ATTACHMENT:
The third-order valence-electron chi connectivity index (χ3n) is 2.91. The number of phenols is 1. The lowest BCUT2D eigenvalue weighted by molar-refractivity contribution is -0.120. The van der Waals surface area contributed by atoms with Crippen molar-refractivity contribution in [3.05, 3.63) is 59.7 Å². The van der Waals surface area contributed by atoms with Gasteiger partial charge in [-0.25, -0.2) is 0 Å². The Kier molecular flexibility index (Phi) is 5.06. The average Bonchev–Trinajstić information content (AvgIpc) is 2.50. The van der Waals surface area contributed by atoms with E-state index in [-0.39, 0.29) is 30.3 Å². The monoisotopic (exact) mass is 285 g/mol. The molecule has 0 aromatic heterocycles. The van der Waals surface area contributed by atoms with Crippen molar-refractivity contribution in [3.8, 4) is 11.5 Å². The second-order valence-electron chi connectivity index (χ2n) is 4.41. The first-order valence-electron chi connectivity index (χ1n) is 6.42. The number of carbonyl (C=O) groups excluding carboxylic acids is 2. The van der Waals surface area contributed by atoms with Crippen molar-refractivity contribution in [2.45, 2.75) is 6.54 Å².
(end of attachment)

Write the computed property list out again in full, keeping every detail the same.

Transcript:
The third-order valence-electron chi connectivity index (χ3n) is 2.91. The number of phenols is 1. The lowest BCUT2D eigenvalue weighted by molar-refractivity contribution is -0.120. The van der Waals surface area contributed by atoms with Crippen molar-refractivity contribution in [3.05, 3.63) is 59.7 Å². The van der Waals surface area contributed by atoms with Gasteiger partial charge in [-0.25, -0.2) is 0 Å². The Kier molecular flexibility index (Phi) is 5.06. The average Bonchev–Trinajstić information content (AvgIpc) is 2.50. The van der Waals surface area contributed by atoms with E-state index in [-0.39, 0.29) is 30.3 Å². The monoisotopic (exact) mass is 285 g/mol. The molecule has 0 aromatic heterocycles. The van der Waals surface area contributed by atoms with Crippen molar-refractivity contribution in [3.8, 4) is 11.5 Å². The second-order valence-electron chi connectivity index (χ2n) is 4.41. The first-order valence-electron chi connectivity index (χ1n) is 6.42. The number of carbonyl (C=O) groups excluding carboxylic acids is 2. The van der Waals surface area contributed by atoms with Crippen molar-refractivity contribution in [2.45, 2.75) is 6.54 Å².